Wednesday, February 29, 2012

A Wizard of Earthsea

So...What did everyone think?

I finished the novel a couple of days ago. I have to say I was really impressed. It read very fast and easy, but was still dark and sophisticated enough to have me really engaged all the way through. Le Guin really seems to have a knack for fiction that appeals to many age groups. I know our library had this in the "young adult" section, but I still thought it was quite adult, even dark.

Here are some prompts that Laura and I thought of (actually, mostly Laura):

-What is the significance of the Shadow? What do you think it is?

-What does Ged learn? How does he change?

-Is Ged good, bad or somewhere in between?

-What did you want to learn more about? Do you want to read more in this series?

-Is there anything you didn't like about the book?

-What do you think of Le Guin's writing style? Did anything stand out to you, style-wise?

Feel free to raise any questions of your own, or simply comment on your experience of the novel.

3 comments:

  1. The gebbeth, or Ged's shadow, represents the shadow side of us all. I believe. That dark, snarly part of us that is all-too-human, yet, is all-too-denied. I think this is best illustrated when we discover that the name of the gebbeth is, indeed, Ged's name.

    I particularly love the Power of Words in this novel. When Segoy spoke, the Word Created the world. Very biblical. To know a name, is truly to have power over something. It's a large part of what makes us human. This ability to Name something.
    I was also reminded of some of the Irish fiction I'd read that addressed this point. During colonization, the English went to great lengths to stamp out the Gaelic tongue. Indeed, this is generally true of colonization in general. And why? Because to be the creator of a name, and to force others to recognize that name, is to have power.

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  2. To extend this: Yes, to name a thing is to exercise dominion over it. In parallel (and you know I've got to go here!), this was one of Adam's two great tasks- tilling the garden and naming the animals. In a sense, the power to name is the power of God. The power to name is the power of identity, and in that power, we are co-creators with God because we are created in the image of God.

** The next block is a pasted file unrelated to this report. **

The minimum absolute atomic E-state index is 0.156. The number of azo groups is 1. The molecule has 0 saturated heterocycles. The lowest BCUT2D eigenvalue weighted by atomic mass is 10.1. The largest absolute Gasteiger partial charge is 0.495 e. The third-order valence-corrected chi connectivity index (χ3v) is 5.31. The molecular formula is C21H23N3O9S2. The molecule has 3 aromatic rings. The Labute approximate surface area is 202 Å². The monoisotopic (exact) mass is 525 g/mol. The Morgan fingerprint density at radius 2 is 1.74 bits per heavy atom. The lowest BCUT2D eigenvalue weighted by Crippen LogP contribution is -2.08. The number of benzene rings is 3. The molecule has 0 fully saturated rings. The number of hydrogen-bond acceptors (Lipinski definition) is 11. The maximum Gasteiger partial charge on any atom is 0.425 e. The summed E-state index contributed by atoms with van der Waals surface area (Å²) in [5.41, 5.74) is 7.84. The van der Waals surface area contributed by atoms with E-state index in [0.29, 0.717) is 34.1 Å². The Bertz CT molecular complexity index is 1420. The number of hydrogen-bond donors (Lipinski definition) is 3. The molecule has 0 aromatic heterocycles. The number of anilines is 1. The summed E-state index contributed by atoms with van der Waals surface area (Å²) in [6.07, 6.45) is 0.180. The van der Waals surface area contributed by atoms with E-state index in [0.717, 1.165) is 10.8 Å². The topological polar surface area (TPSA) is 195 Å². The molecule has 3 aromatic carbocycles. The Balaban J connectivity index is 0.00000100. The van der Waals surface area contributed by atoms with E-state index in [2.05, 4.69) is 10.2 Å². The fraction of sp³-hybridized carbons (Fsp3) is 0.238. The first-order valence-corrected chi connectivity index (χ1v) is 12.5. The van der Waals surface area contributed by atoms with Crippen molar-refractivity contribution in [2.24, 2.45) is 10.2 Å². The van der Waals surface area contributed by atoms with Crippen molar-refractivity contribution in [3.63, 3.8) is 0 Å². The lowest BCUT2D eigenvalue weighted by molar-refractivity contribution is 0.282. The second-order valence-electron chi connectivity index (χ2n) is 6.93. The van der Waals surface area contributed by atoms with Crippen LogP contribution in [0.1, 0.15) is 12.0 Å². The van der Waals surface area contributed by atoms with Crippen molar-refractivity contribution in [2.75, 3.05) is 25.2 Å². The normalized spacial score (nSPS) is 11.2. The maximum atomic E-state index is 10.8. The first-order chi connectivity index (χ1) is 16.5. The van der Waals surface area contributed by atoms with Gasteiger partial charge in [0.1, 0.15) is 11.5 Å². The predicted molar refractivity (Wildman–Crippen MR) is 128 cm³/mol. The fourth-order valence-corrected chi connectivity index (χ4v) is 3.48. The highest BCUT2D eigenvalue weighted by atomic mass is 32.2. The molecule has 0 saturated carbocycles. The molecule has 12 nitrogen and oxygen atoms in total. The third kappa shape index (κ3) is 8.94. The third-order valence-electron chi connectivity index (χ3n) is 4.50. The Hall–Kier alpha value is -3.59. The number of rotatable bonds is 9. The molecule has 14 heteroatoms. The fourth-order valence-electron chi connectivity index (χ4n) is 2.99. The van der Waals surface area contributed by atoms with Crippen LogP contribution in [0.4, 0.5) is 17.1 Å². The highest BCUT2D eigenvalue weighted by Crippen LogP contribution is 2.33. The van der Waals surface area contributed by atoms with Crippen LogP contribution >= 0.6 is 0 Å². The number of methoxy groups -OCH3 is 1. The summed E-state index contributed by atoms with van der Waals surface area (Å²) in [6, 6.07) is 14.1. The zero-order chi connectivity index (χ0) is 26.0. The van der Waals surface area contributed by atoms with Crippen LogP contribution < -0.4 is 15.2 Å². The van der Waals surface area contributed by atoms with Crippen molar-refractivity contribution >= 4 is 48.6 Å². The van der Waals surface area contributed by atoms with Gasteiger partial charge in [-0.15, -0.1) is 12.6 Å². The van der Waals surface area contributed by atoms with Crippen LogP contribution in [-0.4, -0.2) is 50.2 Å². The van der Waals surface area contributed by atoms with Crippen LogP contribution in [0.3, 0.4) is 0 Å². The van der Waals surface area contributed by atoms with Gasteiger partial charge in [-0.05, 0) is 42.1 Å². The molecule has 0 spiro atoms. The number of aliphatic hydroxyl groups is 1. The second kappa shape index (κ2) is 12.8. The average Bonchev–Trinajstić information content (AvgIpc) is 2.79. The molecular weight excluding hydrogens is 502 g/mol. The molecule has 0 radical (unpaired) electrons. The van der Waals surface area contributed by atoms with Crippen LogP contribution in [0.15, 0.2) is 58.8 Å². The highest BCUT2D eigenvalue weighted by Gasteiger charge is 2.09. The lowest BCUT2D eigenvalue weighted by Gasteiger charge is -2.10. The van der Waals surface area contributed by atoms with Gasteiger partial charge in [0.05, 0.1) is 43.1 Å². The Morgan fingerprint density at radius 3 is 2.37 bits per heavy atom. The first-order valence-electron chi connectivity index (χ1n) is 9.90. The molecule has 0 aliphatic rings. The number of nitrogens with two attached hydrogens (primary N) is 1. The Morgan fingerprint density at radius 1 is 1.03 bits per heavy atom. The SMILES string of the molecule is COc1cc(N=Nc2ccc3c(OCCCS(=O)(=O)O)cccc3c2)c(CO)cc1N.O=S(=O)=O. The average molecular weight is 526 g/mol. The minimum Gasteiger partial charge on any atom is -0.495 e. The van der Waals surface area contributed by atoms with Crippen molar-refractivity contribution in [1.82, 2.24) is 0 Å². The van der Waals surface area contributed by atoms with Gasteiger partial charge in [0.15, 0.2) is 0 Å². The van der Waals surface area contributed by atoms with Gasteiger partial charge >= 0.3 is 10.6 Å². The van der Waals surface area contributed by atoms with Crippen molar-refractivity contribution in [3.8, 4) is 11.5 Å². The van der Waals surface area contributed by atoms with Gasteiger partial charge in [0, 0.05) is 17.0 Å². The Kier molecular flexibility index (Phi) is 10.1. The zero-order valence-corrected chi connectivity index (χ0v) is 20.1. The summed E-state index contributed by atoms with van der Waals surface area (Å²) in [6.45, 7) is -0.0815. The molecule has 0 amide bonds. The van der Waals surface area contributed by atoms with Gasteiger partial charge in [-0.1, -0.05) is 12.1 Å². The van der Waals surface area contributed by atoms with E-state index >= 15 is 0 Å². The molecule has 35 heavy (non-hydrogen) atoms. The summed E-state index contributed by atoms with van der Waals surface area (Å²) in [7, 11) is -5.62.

In relation to your point on the gebbeth, it is this power that is so easily distorted and used for selfish purposes. How is the gebbeth released? In a moment of pride. It is in a moment anger, weakness, and rage in which we seek to place ourselves in the position of prime importance (center of value or as the center or meaning through an exercise of will- will-to-power) that the darkness of sin is released upon the world. To take this another step forward, I find a wonderful parallel between the gebbeth and the mark that Cain bears after he kills his brother Abel. Literally, Cain is cast out into Nod, the shadow lands, as punishment for his pride. Ged, too, goes into self-imposed exile, and even travels to Nod in Atuan.

    Oh, and let's not even get started on what the gebbeth is. In the desire to release this undead thing, are we talking about a fundamental struggle to escape our own mortality by the prideful need to master the power of death? The gebbeth is more than the dark side of our natures. It is our nature in rebellion, imprisoned by the power of sin and death. In our moment of supposed mastery, we become its slave, our lives becoming a struggle to escape it. It is only in surrender to it, surrender to who and what we are- accepting our place in the universe- that we are able to conquer it. Grace requires surrender through simple trust.

    Genesis 4:6-7 "6 The LORD said to Cain, "Why are you angry, and why has your countenance fallen? 7 If you do well, will you not be accepted? And if you do not do well, SIN IS LURKING AT THE DOOR; ITS DESIRE IS FOR YOU, but you must master it."

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